Fort Loramie outfielder Jared Hoying was drafted by the Texas Rangers in 2010. At that same time, current San Diego Padres manager Jayce Tingler was working his way through the Rangers organization on the player development side. He began as a Dominican summer league coach and manager, had various minor league coordination duties, and was a coach and assistant general manager with the big club. Tingler interviewed for the Rangers managerial job after the 2018 season and landed the San Diego position a year later.
Through all those different duties, Jayce’s honest, personal, and outreaching style allowed him to connect with Hoying and many others who pursued the big league dream.
Last Friday Tingler’s Padres had minimal choices for a starting pitcher against the St. Louis Cardinals in the decisive third game of the “wild card” opening playoff round. He decided that it would be a “bullpen game” manned totally by relievers. Versailles grad Craig Stammen opened the game and was followed by eight others who combined for a unique and unexpected shutout. Craig got five outs and so did one other Padre hurler. The remaining seven guys combined to get the other 17 outs.
“We banked on the man. He’s one of the leaders of this clubhouse,” said the manager of his opening pitcher who hadn’t started a game since his early days with the Washington Nationals. The move to pitch the game by committee was roundly criticized until it worked.
After the game I remembered that Jared had once mentioned Tingler to me in a very favorable context. I sent a note to Hoying and he responded quickly. “Jayce Tingler…where do I start…” he began. It then became apparent that Jared Hoying both likes and deeply respects Jayce Tingler, who won’t turn 40 until next month and never played above the mid-minor leagues, primarily as a center fielder.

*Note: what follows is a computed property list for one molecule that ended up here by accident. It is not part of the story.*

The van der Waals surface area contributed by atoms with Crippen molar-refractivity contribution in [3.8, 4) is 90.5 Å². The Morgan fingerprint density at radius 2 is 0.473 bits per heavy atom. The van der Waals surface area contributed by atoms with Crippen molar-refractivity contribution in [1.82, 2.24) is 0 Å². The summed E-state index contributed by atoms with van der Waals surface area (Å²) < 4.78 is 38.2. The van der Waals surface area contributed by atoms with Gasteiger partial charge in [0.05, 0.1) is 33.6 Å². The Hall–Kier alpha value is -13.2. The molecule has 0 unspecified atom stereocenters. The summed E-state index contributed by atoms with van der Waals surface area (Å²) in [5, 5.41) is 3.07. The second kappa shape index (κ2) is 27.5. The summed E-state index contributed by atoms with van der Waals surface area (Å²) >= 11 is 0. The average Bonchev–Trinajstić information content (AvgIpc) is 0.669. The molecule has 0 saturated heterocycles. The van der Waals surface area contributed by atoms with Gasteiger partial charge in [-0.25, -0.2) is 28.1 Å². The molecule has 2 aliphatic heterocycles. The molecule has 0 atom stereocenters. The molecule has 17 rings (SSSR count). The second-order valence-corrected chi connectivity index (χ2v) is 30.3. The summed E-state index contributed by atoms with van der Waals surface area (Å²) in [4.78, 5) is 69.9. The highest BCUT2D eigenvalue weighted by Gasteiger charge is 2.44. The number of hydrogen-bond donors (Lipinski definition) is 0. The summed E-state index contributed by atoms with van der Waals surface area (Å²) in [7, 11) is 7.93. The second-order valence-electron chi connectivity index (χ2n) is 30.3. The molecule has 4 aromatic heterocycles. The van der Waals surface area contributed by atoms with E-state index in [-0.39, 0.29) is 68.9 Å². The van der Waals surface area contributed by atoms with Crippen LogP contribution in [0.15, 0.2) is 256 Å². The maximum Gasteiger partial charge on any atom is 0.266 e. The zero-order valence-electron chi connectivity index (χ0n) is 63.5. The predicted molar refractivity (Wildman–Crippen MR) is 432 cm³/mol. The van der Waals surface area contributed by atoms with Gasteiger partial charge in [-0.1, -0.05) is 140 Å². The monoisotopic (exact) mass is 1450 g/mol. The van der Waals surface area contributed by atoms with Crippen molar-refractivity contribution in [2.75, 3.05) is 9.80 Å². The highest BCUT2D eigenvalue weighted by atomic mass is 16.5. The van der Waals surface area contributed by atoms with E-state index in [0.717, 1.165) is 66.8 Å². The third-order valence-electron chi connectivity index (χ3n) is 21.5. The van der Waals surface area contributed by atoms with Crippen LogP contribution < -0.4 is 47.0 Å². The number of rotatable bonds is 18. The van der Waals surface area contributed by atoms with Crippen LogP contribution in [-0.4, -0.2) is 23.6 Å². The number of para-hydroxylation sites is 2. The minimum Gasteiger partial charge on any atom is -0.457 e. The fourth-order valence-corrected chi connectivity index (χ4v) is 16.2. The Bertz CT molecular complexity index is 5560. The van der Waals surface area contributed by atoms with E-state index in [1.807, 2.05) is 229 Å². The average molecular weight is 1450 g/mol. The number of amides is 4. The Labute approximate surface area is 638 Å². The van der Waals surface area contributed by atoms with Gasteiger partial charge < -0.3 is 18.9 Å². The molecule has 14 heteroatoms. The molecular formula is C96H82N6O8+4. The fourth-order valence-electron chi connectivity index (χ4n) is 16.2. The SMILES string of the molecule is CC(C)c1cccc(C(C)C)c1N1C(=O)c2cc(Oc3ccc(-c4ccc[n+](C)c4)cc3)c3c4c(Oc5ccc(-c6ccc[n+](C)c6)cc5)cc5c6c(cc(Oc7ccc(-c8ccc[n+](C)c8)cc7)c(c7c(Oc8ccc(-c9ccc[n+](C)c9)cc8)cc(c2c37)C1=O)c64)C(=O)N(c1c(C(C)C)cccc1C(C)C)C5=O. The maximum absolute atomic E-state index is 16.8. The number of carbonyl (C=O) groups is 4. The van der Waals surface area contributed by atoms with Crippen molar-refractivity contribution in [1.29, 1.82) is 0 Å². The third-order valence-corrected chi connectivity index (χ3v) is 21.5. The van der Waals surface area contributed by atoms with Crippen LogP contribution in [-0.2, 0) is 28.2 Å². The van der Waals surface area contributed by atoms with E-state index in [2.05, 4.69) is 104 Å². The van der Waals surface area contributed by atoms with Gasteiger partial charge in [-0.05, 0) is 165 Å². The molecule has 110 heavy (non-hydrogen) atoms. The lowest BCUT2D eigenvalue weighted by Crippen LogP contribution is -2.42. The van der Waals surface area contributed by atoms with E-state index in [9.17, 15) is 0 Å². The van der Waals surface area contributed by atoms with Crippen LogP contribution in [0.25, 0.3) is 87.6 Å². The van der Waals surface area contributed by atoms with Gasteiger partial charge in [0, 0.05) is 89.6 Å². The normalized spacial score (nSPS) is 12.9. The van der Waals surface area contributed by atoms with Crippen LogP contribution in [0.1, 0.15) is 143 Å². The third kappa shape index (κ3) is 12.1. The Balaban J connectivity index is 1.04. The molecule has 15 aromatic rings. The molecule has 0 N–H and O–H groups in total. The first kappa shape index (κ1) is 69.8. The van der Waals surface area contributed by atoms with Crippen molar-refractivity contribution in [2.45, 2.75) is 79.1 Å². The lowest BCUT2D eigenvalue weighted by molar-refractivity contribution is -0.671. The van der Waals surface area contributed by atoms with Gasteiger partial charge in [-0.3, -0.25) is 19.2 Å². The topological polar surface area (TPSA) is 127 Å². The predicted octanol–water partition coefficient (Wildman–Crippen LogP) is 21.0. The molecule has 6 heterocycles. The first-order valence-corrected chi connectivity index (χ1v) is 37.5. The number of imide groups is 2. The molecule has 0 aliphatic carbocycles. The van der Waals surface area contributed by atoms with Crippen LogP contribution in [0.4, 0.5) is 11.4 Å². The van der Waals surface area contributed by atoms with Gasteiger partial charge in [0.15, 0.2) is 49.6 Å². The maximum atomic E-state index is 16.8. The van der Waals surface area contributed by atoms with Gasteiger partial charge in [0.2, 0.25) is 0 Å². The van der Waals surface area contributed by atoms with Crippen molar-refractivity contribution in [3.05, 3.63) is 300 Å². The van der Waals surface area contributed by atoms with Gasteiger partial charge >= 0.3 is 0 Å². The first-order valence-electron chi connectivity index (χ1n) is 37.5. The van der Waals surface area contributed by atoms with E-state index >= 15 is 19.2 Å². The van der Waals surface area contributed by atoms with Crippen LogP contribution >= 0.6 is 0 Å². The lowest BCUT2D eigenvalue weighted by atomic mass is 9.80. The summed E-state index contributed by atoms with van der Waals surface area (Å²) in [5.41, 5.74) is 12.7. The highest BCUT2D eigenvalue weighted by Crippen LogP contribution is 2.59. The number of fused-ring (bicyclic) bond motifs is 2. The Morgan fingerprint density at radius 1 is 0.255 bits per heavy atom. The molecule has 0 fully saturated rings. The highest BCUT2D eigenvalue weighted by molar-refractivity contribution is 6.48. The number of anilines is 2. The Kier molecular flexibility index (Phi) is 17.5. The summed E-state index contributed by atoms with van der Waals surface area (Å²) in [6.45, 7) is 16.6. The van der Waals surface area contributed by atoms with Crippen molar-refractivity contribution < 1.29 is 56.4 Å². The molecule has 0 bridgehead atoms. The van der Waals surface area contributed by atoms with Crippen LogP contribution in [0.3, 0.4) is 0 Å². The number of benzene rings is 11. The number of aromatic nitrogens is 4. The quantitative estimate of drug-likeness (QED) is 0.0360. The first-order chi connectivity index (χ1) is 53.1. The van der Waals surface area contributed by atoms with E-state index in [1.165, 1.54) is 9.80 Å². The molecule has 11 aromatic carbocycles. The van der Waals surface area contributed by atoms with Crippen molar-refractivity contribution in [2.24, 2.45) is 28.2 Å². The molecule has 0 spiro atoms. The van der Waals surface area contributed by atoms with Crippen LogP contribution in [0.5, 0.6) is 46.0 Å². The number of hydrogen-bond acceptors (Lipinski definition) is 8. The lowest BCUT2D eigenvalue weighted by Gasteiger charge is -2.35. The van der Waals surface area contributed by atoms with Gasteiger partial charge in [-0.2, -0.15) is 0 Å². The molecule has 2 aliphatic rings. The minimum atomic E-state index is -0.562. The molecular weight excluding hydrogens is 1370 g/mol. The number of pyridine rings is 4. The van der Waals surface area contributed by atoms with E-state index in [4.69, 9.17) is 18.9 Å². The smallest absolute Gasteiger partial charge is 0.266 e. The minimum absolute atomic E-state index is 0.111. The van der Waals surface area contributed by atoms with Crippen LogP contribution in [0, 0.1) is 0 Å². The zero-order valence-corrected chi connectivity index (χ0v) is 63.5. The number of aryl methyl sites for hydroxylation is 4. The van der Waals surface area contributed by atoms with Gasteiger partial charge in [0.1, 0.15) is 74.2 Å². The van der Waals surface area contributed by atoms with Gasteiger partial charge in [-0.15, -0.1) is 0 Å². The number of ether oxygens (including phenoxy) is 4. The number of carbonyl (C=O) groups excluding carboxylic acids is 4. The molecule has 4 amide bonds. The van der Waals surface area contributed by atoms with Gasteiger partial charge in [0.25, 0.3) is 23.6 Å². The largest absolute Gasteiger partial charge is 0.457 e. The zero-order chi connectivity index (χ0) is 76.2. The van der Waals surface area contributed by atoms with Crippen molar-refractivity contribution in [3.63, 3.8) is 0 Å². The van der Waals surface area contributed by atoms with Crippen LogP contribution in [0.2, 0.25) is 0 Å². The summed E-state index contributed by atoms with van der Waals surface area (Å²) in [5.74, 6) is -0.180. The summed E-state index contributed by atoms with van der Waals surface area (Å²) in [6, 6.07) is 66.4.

“He knew the guys throughout the system and would take time to ask how we were doing both mentally and physically. He truly cared and would always tell you the truth whether it was favorable or unfavorable. That trait is rare.” Jayce’s ability to relate to young prospects was expanded by being able to speak Spanish.
Tingler got to the big club in 2015 while Hoying made it to the Rangers for parts of the 2016 and 2017 seasons. Before the 2018 campaign, Shelby County’s first major leaguer received a lucrative offer to ply his trade in South Korea, and sought the advice of Jayce Tingler. “He told me to make the move if the money was life changing.” Jared spent almost three seasons overseas and hopes to return to American pro baseball in 2021.
“He had a very big influence on my career with the Rangers,” Hoying saluted to conclude his glowing comments about the Missouri native.
The coming off-season might be the time to again call Jayce Tingler for some honest advice.
Stammen the golfer
Playoff commentator, Atlanta legend, and Hall of Famer Chipper Jones mentioned during a recent telecast that Craig Stammen had beaten him on the golf course. Turns out that it happened more than once.
While still playing, Jones had become a good friend and golfing partner of Braves first baseman Adam LaRoche. When LaRoche joined Washington, he and Stammen became golfing buddies and would hook up with the retired Jones when the Nationals came to play in Atlanta.
“One time we were standing on the tenth tee when Chipper used his driver to give Adam a batting tip,” Craig remembered from Texas earlier this week prior to the National League Division Series. “Adam hit two homers that night against the Braves.”
Sports Extra appears each Friday. A media member for 45 years, Dave Ross is a lifelong baseball fan.